In a recent letter to the chief executives of the S&P 500 companies and large European corporations, Larry Fink, the CEO of BlackRock, the world’s largest investment management company, expressed concern that many global firms may be sacrificing value-creating investments by distributing dividends and buying back their own shares. Among US nonfinancial corporations, the proportion of investable funds used for dividends and share buybacks has been trending upward, albeit with cyclical ups and downs, since the 1980s. After a sharp downturn during the 2008-2009 recession, this proportion has now recovered to nearly 50%, a high point relative to historical averages.
The macro evidence indicates that the primary cause of disappointing business investment in the US and other developed countries in the years following the global financial crisis has been anemic demand, not a lack of investable funds resulting from excessive distributions to shareholders. Over the longer term, however, the upward trend in dividends and share buybacks as a percentage of corporate investable funds is a symptom of mounting shareholder pressure on corporations to focus on short-term returns at the expense of long-term investments.
In a recent McKinsey survey of 1,000 top executives and corporate directors, 63% reported that shareholder pressure to realize short-term returns has increased over the last several years. Indeed, some 79% reported pressure to demonstrate strong financial returns in two years or less.
Shareholder pressure tends to be greater in older firms, and in the US over the last few decades, the proportion of older firms has been growing as the startup rate for new businesses has fallen. In addition, as Fink and others have warned, compensation practices that link top executives’ pay to measures of short-term success like quarterly earnings per share or annual equity performance also encourage “short-termism” in corporate investment decisions.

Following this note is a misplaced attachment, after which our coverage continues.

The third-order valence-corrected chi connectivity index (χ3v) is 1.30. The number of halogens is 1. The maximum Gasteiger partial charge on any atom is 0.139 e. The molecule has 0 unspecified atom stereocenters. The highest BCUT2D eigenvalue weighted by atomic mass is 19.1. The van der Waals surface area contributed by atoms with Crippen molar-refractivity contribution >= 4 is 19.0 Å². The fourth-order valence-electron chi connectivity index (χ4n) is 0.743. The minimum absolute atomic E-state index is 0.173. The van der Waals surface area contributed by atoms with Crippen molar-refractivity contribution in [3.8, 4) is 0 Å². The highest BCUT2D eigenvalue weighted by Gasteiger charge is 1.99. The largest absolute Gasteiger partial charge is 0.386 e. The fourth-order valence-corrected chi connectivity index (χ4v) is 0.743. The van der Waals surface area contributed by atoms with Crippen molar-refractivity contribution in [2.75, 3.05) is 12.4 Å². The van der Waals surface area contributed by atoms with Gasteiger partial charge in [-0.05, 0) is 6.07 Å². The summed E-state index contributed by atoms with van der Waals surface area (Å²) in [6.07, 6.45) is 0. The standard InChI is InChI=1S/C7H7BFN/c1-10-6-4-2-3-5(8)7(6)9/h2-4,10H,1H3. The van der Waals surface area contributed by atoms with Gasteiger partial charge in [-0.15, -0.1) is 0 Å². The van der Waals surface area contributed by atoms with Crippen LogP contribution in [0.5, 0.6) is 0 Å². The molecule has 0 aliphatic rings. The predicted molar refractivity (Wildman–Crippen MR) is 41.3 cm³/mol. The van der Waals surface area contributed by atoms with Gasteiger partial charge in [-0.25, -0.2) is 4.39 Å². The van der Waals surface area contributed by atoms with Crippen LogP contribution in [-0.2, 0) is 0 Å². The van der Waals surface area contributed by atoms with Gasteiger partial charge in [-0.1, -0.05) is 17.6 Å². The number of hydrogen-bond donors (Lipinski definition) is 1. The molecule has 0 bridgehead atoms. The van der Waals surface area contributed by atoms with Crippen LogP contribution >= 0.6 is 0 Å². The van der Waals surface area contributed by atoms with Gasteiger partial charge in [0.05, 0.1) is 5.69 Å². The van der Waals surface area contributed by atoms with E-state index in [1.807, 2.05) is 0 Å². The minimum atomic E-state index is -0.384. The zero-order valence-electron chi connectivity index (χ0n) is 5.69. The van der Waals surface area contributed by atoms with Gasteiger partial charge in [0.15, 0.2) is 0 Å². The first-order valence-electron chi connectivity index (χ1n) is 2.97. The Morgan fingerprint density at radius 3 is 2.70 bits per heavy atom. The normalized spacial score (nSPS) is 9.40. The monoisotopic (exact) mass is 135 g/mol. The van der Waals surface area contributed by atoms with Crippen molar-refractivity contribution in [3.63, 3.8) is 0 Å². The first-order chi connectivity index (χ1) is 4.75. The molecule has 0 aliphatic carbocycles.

A sliding capital gains tax, with rates that decline as the holding period for investments increases, would reduce incentives for short-termism among investors. Among others, Larry Fink, the Center for American Progress, and Hillary Clinton propose this approach. In his recent CEO letter, Fink also calls on companies to issue annual “strategic frameworks” for long-term value creation, supported by quantifiable financial metrics and linking long-term executive compensation to performance on them.
These frameworks, Fink notes, should cover environmental, social, and governance (ESG) factors that are core determinants of long-term value. Companies can use the new evidence-based standards developed by the Sustainability Accounting Standards Board to disclose material information about their ESG performance to their investors. Strategic frameworks, along with ESG disclosure, should encourage both companies and their shareholders to focus more on long-term value and less on short-term financial performance. But at the macro level, expected growth in demand and associated innovation opportunities will remain the primary drivers of business investment.